Posted by The Drs. McLaughlin at 10:00 AM
- Showering. Here in Banga, if there is power (+/- running water), I will take a bucket sponge bath every other morning. The reason for the power is that I prefer to use one kettle full of boiling water. Both the shampoo and the kettle are from a Chinese store here in the capital, and it takes a special adapter to plug it into the wall here. The soap is Burundian.
- Brushing teeth. Tooth care is culturally interesting, and I have come to believe that no one prioritizes it like Americans. We have a Colgate "herbal" flavored toothpaste we got in Kenya. The toothbrush is American. I have a stockpile of American floss that a friend brought out. Good luck finding reasonably-priced dental floss anywhere else, including Europe.
- Deodorant. Another very cultural thing. Unthinkable in many parts of the world. In Kenya, I once found a roll-on stick made by Umbro, the soccer-shorts people, but it didn't last long. In France, I tried a spray, but the scent left something to be desired (per Rachel). I thought I would go back to stockpiling American stuff, but found a French store with a good option just before leaving, and that's what I have here in Burundi.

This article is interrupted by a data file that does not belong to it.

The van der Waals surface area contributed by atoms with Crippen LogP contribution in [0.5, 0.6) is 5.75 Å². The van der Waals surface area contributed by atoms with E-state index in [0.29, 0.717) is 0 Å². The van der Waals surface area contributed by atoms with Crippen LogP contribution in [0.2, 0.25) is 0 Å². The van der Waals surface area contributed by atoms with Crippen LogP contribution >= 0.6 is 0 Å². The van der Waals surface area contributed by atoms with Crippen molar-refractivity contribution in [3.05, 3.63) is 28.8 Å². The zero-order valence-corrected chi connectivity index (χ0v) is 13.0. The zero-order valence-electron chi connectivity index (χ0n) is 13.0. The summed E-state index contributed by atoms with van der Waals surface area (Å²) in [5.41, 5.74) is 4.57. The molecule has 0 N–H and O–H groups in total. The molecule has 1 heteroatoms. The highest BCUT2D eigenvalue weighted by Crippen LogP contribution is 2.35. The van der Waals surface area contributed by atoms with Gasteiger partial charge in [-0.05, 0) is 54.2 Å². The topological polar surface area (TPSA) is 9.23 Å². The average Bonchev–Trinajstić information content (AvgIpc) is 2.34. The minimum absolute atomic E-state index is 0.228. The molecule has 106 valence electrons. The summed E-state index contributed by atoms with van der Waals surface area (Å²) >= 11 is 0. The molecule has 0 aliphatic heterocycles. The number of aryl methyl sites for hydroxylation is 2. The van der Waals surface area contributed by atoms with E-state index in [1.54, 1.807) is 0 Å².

- Shaving. Though shaving cream is hard to come by in Burundi, normally this is not a hard one. I have cream and razors from France, as well as a set of 220V clippers from France.
- Meds. My allergies flare up in setting of blooming green foliage, which is most of the time here in the equatorial highlands of Africa. When I got to Kenya, I asked the pharmacy to order some nasal steroids, so I have a stash from Kenya. A visiting eye doc got me some allergy eye drops, and I'm not sure where they are from, but a lot of there stuff is manufactured in India.
Posted by The Drs. McLaughlin at 9:37 AM
Yes, we like books.
Yes, we moved to rural Africa (again).
So, what does one do in that setting?
Well, really there are several options. One can fill a container with books that you got free at a rockin' venue in Baltimore, called the Baltimore Book Thing. You can also load your Kindle with every free book (published before 1923) that you've ever wanted to read. Lastly, you can raid the personal library of every anglophone family you encounter.
And we have done all those things.
Yet, there are a few holes. We like to read some more obscure books, hard to find at cast-off library sales. And then there are new books.